She told the following story about Catherine – No, this is not a Western Australian story – but it might as well be;

“On one occasion, Catherine and her four children, two of them in their school uniforms, walked almost 80 kilometres to the nearest domestic violence shelter. With only the clothes on their backs, they slept on a river bank as they attempted to seek refuge from the violence and abuse that, by that time, had become part of their daily lives.”

But Catherine’s former husband would always find them. Vickie recalled how her father would stalk local refuges –there were not many where Catherine lived, you see – to find her mother. ‘He was obsessive. He had to find her. He had to have her. He had to control her. He had to own her’,[2] she said. And when he did find Catherine and their children, he would force them to return home with him.

The point is not that rural women are worse off than their urban or suburban counterparts; it is that their spatial circumstances and the consequences of those circumstances are relevant to the phenomenon of domestic violence, including law’s responses to it.[7]

The following FIVE points were highlighted by the Commissioner

Challenge 1: domestic violence doesn’t occur in rural communities

Women often tell me that there is a common misconception that domestic violence just isn’t a problem in rural and remote communities; it’s something that happens only in big city centres, or so the thinking goes.

Challenge 2: geographical isolation

Another challenge I hear a lot about in my travels is geographical isolation:

  • The limited services and infrastructure available in isolated areas – the fact that, in some towns and communities, there just isn’t a shelter, a health service or public transport.
  • The physical distance victims in isolated areas need to travel to access shelters and support services, including police and health and legal services.
  • Isolation from family members and friends who could offer support and assistance.
  • And isolation from the means and infrastructure needed to escape violent situations.

Challenge 3: limited employment opportunities

Access to employment can provide important pathways out of violent situations for victims and survivors. But where there are limited employment opportunities, as is so often the case in rural and remote communities, these pathways become increasingly difficult to access.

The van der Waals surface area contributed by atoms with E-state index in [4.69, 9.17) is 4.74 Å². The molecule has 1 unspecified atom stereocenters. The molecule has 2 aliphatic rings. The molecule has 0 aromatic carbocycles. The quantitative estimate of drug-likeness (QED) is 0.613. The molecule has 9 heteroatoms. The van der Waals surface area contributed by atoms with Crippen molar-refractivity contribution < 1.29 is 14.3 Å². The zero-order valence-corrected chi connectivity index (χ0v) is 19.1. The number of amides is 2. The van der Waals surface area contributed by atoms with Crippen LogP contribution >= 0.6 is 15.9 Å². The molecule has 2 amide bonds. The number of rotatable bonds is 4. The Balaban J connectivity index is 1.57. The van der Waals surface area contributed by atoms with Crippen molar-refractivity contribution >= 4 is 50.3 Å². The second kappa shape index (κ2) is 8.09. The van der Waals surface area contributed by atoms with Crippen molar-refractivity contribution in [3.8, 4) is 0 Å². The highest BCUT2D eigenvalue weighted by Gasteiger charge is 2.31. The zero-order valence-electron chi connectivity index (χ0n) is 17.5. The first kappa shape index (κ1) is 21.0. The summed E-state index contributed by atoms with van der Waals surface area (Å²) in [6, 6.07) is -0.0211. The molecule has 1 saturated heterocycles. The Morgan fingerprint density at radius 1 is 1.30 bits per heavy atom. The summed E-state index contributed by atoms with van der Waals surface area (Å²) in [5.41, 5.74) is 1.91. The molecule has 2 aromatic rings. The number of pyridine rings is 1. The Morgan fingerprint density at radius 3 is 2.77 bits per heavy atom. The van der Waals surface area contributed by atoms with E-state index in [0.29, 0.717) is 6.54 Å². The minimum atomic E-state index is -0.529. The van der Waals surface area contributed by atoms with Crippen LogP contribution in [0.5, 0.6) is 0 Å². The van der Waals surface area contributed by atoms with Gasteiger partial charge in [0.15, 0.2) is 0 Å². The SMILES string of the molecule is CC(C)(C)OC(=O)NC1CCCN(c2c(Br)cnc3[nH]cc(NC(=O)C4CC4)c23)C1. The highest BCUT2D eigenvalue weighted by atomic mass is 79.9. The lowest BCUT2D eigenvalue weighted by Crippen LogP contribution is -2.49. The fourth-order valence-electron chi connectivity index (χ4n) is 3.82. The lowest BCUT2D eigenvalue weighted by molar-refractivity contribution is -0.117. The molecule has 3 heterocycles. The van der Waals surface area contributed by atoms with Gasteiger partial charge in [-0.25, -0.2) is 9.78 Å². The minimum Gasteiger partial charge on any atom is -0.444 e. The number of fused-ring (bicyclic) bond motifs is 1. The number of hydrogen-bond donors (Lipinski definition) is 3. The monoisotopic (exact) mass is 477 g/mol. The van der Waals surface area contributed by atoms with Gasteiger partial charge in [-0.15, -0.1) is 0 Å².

Without access to regular income and the financial security that gainful employment brings, victims’ dependency on their abusers may increase. And they may end up facing the unenviable and chilling decision of choosing between remaining in a violent situation or potential homelessness and impoverishment.

It’s hard to imagine yourself being in a position where you are forced to make such a decision. And, yet, many women know all too well what it is like to make such a decision; they don’t need to imagine it.

Challenge 4: intimate and interconnected social relations and lack of privacy and anonymity[10]

Life in a rural or remote community, where everyone knows each other, can present particular challenges for victims and survivors of domestic and family violence. Concerns about a lack of privacy or anonymity or disclosing violent situations to individuals who are known either to the survivor or the perpetrator may stop a survivor from taking action against their abuser.

Challenge 5: challenges faced by marginalised and disadvantaged women

Of course, for particular subgroups of women – women with disabilities, Aboriginal and Torres Strait Islander women, culturally and linguistically diverse women – the challenges of experiencing domestic or family violence in a rural or remote location can be compounded by other factors.